Demands for more Scottish Covid funding dismissed as 'manufactured grievance'

Scottish Secretary Alister Jack has dismissed demands for more financial support for Scotland’s businesses, which have been forced to close as a result of tackling the spread of Covid, as “manufactured grievance”.

The UK Government minister said that complaints about lack of clarity on money for Scotland in the last round of Treasury announcements were misplaced.

Speaking on BBC Scotland, he said they were either “manufactured grievance” or those making the demands “simply don’t understand the Barnett formula”.

He said he believed the Scottish Government would “have all the headroom they need” to support businesses as the country moves into a new five-level system of differentiated lockdowns.

Alister Jack, Secretary of State for Scotland

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His comments came as the SNP again claimed Scottish businesses had been “abandoned by the Tory Treasury”, alleging the UK Government had written a “blank cheque" to businesses in England that have been forced to close, but failing to give the same support to those in Scotland.

The party's Westminster leader Ian Blackford said as a result Scottish jobs were under threat. He said the decision "demolishes” Conservative claims the UK is a partnership of equals.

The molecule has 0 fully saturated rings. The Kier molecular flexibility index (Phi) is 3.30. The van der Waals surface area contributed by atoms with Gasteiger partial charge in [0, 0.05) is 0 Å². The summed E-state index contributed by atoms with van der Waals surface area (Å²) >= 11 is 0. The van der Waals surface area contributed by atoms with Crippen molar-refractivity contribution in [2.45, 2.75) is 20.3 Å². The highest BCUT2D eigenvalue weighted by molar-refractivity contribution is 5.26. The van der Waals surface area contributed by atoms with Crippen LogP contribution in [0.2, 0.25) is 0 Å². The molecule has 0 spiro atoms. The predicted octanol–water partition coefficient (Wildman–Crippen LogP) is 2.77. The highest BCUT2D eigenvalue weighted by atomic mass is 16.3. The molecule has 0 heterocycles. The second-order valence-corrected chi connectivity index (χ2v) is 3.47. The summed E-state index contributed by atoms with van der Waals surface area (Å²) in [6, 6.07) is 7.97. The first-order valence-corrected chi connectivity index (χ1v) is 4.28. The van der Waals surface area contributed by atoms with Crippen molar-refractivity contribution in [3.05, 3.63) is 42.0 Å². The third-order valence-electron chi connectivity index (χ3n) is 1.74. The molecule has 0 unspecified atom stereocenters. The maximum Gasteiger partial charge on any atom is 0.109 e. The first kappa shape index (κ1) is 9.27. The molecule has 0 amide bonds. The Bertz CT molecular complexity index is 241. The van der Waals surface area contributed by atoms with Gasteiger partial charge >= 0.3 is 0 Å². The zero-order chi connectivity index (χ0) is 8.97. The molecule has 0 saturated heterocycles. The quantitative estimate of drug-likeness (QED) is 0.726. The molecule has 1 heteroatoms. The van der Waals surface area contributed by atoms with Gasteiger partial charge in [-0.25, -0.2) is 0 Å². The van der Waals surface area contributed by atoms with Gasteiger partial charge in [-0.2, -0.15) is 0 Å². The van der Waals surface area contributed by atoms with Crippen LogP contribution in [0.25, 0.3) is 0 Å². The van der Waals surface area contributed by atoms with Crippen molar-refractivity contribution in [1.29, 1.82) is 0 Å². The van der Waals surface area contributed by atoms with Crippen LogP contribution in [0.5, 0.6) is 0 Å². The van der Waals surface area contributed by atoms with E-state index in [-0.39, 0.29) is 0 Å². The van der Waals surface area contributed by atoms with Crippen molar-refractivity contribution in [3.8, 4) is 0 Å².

Mr Blackford said: “The Scottish Government is doing everything it can to support businesses with the limited powers it has – but by withholding crucial funding, and blocking the devolution of financial powers, the Tory government is threatening the future of Scottish jobs and businesses.

"The Tory government must guarantee that Scotland will get the same open-ended 'blank cheque' level of support that businesses in England have been promised. Anything less would be completely unacceptable and deeply unfair for Scottish businesses.”

First Minister Nicola Sturgeon has also criticised the apparent lack of long-term support for Scottish businesses, saying: “Businesses in England have been given, rightly, an open-ended commitment to support for as long as needed. The Scottish Government will be expected to match that for Scottish businesses, with no confirmation that the money will be there to pay for it (and no borrowing powers to raise it)”.

Meanwhile the Scottish Retail Consortium has backed moves by the Scottish Government to urge Chancellor Rishi Sunak to reconsider the abolition of tax free shopping for international tourists, which comes into effect from January 1, 2021.

Finance Secretary Kate Forbes and Economy Secretary Fiona Hyslop wrote to Mr Sunak highlighting the impact the move will have on the retail and travel sectors, already severely impacted by the pandemic. It is estimated that thousands of jobs and hundreds of millions of pounds in sales could be lost in Scotland as a result of the changes.

David Lonsdale, director of the Scottish Retail Consortium, said: “This intervention from Scottish ministers in support of the retention of tax free shopping is most welcome.

"A growing chorus of voices is expressing serious doubts about the wisdom of scrapping tax free shopping for international tourists to Scotland and the rest of the UK. The UK Government needs to reconsider its retrograde decision which risks hampering the economic recovery.”

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